Proteogenomics-Improved and –Guided Quantification Pipeline (PIGQpipe): TargetedProteomics with Internal Proteogeno-typic Peptide Standards to Quantify Variants Identifiedby Proteogenomic Experiments
Measuring proteins in biofluids such as urine or blood is critical for diagnosing, treating and monitoring disease in humans. Currently researchers and clinicians worldwide use mass spectrometry (MS) arrays to conduct multiple and parallel reaction monitoring (MRM/PRM) for this task. MRM/PRM approaches enable precise, accurate quantitation of proteins in samples, but still depend on reference human protein-sequence databases, which may be missing disease-specific genomic variants. To increase use of these approaches, therefore, the pace of assay development and validation has to increase, as does the pace of the actual sample analysis. As well, data analysis has to be standardized and automated to enable robust, large-scale implementation.
Right now, there is no sophisticated and intuitive software framework to help researchers design high-throughput mass spectrometry-based assays, process the data and interpret the results, making the process of using mass spectrometry difficult, laborious and time consuming.
Drs. Christoph Borchers and Yassene Mohammed of the University of Victoria are developing a new software pipeline, PIGQpipe, that will integrate the researchers’ own experiment-derived data with data from public online databases to generate a “one-stop shop” for all aspects of mass-spectrometry assay design, data analysis and interpretation. Using a single web-based interface, PIGQpipe will connect, integrate and automate assay workflow (including selecting targets and optimal experimental conditions), using data to calculate protein concentration values, statistically evaluating differences between treatment groups or disease conditions and presenting the data.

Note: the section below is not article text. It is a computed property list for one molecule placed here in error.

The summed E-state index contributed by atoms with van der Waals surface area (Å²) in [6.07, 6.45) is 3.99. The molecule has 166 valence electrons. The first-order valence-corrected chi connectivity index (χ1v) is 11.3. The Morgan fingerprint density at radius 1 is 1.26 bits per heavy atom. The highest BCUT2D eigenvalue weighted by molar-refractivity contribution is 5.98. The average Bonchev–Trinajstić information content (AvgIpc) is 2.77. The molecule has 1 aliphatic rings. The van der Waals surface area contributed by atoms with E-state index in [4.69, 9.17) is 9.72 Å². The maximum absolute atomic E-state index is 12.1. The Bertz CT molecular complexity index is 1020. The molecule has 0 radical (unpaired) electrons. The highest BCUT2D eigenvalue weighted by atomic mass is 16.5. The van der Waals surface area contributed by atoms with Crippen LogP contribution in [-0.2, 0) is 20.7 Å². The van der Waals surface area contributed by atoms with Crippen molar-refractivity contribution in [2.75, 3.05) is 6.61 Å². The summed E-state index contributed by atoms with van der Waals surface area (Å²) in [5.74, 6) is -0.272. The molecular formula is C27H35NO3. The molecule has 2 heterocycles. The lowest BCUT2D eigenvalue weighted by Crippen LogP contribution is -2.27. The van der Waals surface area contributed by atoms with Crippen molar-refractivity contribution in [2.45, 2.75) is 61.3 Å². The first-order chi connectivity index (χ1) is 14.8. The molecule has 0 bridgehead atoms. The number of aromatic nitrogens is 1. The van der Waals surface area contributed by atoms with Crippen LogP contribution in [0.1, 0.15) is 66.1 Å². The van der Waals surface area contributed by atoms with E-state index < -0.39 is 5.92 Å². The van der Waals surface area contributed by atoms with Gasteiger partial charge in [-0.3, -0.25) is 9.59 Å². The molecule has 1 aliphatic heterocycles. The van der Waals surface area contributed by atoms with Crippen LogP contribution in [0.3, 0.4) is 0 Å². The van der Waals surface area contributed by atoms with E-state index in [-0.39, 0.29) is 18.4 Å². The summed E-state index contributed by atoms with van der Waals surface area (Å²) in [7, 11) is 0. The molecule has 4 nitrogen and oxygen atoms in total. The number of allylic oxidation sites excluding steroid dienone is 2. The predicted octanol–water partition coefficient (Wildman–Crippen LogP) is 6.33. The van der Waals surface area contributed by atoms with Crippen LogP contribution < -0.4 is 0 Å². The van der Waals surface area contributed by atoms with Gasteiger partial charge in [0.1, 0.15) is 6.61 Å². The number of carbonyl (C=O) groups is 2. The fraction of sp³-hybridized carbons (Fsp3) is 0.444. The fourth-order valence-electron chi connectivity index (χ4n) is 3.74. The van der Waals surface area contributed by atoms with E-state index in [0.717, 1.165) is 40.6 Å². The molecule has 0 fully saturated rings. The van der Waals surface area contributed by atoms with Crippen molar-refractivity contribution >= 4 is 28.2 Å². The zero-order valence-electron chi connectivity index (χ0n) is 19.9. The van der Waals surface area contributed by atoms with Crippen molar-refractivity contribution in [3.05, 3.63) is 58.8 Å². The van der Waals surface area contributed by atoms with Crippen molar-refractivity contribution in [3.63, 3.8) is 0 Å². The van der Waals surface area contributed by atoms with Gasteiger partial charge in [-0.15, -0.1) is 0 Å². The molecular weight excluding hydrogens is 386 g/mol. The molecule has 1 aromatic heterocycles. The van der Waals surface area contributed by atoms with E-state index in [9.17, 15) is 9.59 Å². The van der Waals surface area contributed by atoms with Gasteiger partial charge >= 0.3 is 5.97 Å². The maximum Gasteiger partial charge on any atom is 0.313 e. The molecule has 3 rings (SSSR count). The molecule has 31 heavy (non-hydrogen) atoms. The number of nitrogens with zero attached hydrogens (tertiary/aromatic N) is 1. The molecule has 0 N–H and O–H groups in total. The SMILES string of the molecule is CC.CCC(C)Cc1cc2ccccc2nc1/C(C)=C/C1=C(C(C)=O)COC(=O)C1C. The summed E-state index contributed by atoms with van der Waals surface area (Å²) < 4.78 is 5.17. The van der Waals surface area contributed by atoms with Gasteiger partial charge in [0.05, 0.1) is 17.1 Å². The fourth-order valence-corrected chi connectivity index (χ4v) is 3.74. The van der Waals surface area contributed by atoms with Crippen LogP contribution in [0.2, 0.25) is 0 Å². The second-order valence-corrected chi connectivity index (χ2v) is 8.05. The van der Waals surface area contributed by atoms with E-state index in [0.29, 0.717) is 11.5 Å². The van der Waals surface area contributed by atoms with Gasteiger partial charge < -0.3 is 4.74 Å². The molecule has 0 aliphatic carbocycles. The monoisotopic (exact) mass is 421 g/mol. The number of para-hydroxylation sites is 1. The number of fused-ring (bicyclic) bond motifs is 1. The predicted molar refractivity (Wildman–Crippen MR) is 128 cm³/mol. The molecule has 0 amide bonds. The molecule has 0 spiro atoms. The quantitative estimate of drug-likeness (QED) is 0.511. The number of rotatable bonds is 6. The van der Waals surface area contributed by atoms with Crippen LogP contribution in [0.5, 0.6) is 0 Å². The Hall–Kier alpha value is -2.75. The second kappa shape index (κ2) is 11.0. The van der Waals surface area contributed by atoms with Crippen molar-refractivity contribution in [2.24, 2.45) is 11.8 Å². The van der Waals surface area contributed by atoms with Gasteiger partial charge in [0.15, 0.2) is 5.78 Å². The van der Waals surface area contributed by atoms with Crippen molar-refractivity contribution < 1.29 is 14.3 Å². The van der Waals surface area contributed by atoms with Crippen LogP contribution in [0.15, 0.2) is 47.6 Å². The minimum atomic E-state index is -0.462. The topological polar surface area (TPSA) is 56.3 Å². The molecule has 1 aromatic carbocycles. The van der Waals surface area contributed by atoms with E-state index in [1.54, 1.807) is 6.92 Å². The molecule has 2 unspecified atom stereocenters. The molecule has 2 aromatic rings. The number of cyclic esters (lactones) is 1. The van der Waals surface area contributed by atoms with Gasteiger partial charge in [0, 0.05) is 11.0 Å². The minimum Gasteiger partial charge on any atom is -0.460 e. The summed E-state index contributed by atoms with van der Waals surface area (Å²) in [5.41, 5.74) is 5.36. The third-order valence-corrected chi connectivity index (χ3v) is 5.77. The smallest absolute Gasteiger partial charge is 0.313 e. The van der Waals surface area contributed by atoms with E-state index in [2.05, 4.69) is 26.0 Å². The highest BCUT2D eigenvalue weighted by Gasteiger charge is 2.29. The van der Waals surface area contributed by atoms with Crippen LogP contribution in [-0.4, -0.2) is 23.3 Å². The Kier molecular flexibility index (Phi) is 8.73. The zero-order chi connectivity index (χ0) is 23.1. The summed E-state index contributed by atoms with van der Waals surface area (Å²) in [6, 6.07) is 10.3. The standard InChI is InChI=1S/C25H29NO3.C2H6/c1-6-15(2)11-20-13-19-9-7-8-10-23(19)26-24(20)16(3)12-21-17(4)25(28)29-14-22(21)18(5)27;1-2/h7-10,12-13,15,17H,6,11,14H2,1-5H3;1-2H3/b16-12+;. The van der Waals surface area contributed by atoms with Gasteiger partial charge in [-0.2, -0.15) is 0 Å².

By increasing the productivity, scale, quality and scope of research in this area, PIGQpipe should enable new research discoveries, including tools for precision medicine; facilitate and expedite the adoption of mass-spectrometry technologies into the clinic; and build expertise in the scientific community.